On Labeling Survivors as “Crisis Actors”

Stoneman Douglas survivors at a CNN town hall


We once believed, before the Sandy Hook shootings, that rightwing indecency had its limits. Even the most cynical of us never imagined that anyone would accuse grieving parents of being “crisis actors.” Yet this has now become the go-to formula whenever friends and relatives of mass shooting victims complain about the proliferation of guns. Someone throws out an inflammatory charge, it gets disseminated through certain outlets, and suddenly the rightwing echo chamber is overflowing with the sound, as the students of Stoneman Douglas High School have been discovering this past week.

If you want a memorable image for this infernal feedback loop, Haruki Murakami provides one in Wind-Up Bird Chronicle.

 First, here’s Think Progress describing how fringe ideas make their way into the mainstream:

From afar, these repeated cries of “crisis actor” might seem like an absurd fringe conspiracy, but they actually serve a wider purpose in enabling the far-right to sow disinformation and plant seeds of doubt that are later picked up by more mainstream right-wing news outlets.

What’s especially worrying is that it’s proven to be an incredibly effective technique, as a November study by researchers at the University of Alabama, Cyprus University of Technology, University College London, and Telefonica Research discovered. The researchers found that there was a direct path from rumors that originated on 4chan, The_Donald subreddit, and other right-wing echo chambers to mainstream news and social media sites, and concluded that “‘fringe’ communities often succeed in spreading alternative news to mainstream social networks and the greater Web.”

An example of this percolation could be seen on Fox News’ The Five Tuesday, when Greg Gutfeld suggested students protesting in the wake of the Parkland tragedy had been “co-opted.” It was a toned-down version of the Gateway Pundit’s smear, which suggested that student David Hogg was a FBI puppet and that students were being used as “marionettes by the far left and deep state.”

The process propels other ridiculous stories as well, from Obama’s Kenyon birth to Hillary Clinton’s pizza parlor sex ring to massive Democratic voter fraud that cost Trump the popular vote to the FBI being in the tank for Clinton. The charges never end, and they become so woven into GOP lore, feeding on themselves, that CPAC becomes worse every year. This past weekend attendees barely batted an eye—in fact they often cheered–when NRA head Wayne LaPierre hinted at armed rebellion, NRA spokesperson Dana Loesch claimed that the media loves mass killings for the ratings, and French neo-fascist Marion LePen proclaimed solidarity with Trump and Putin.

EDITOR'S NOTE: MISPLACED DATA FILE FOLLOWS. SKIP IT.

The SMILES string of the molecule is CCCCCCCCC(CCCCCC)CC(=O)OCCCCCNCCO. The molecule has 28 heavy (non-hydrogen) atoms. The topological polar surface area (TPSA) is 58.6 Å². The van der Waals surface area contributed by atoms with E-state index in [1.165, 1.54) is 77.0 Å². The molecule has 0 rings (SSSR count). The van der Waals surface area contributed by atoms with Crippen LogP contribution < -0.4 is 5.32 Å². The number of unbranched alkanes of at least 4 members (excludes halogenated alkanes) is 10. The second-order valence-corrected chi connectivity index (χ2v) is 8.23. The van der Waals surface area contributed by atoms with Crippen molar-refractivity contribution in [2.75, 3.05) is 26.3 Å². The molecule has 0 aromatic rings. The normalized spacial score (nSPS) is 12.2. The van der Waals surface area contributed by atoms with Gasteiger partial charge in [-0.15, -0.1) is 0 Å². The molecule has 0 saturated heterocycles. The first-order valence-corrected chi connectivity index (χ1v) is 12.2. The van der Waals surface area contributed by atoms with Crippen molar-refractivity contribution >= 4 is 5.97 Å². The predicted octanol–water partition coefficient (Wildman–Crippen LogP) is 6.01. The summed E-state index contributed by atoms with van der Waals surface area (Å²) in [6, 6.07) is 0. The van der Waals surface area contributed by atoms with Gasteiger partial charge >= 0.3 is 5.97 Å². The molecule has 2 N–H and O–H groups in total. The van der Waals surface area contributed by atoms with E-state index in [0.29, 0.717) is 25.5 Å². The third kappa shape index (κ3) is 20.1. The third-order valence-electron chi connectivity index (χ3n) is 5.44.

In Wind-Up Bird Chronicle, Murakami has a villain that I have compared to Trump, an empty but effective political figure who feeds on people’s insecurities. Protagonist Toru Okada, his brother-in-law, confronts him at one point with “the story of the monkeys of the shitty island.” Think of the island as the GOP ecosystem:

“Somewhere, far, far away, there’s a shitty island. An island without a name. An island not worth giving a name. A shitty island with a shitty shape. On this shitty island grow palm trees that also have shitty shapes. And the palm trees produce coconuts that give off a shitty smell. Shitty monkeys live in the trees, and they love to eat those shitty-smelling coconuts, after which they shit the world’s foulest shit. The shit falls on the ground and builds up shitty mounds, making the shitty palm trees that grow on them even shittier. It’s an endless cycle.”

 In Murakami’s novel, the villain can be defeated only if people first do a deep inner dive to figure out how they lost their way. Then they must courageously stand up for what is right, as Toru and Kumiko stand up for their marriage. Republicans who want to save their party should take note.

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